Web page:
The wonderful aspect of the church, when properly understood, is that it’s not merely a physical structure we attend; rather, it’s a mission we actively choose to participate in. The church embodies the people of God dedicated to the mission of God, a mission that surpasses individual significance—a yearning we all share to be part of something greater than ourselves. Let’s delve into this concept together.

Hi, I’m Craig, and I enjoy addressing challenging questions with Bible-driven truths. Today, we’ll explore the question: What is the purpose of the church? Full disclosure: I’m a pastor, and my appreciation for the church evolved over time. As a kid, I didn’t love attending church, primarily because I didn’t grasp its essence or purpose.

The Church is a Mission

Like many, I initially perceived the church as a physical building where people gather to engage in religious programs. However, my understanding, rooted in the Bible, shifted. The church is not a place we come to; it’s a mission we choose to embrace. Essentially, it’s the assembly of God’s people working together to fulfill God’s purpose, which is to extend his influence into creation.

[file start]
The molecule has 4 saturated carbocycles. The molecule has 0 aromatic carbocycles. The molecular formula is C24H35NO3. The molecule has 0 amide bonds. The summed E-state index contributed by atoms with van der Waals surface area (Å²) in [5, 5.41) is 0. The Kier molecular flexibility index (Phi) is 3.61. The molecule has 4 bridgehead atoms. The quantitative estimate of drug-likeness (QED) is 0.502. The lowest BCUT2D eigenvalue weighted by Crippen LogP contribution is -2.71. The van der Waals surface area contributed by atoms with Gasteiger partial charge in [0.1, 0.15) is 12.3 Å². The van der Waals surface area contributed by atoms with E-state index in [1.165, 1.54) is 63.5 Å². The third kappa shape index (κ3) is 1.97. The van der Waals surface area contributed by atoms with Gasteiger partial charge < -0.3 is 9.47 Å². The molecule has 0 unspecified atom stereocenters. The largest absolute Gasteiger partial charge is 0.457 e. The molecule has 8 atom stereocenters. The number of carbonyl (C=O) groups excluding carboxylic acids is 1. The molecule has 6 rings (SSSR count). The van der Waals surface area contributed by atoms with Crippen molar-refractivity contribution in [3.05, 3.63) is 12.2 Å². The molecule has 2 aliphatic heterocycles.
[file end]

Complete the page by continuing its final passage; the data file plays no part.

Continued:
This purpose originates in Genesis 1:26-28, where God, in creating humans, designates them as His image or representation in the physical world. This concept ties into the idea that we are to extend God’s influence throughout creation. After Jesus’ life, death, and resurrection, the primary means of accomplishing this purpose is by sharing the gospel, conveying God’s love, and the sacrifice of His Son.

The Church Brings Unity

The purpose of the church, then, is to bring God’s people together for mutual strengthening, encouragement, and equipping. This unity empowers us to go out and extend God’s influence into the world—whether by sharing the gospel or contributing to the order and betterment of creation.

The Church Inspires + Prepares

The church serves as a gathering point to inspire and prepare individuals to engage in God’s overarching mission, and it resonates with our innate desire to be part of something larger than ourselves. The church is not a place we attend; it’s a mission we actively choose to be part of, reflecting our intrinsic longing to contribute to a purpose greater than ourselves.

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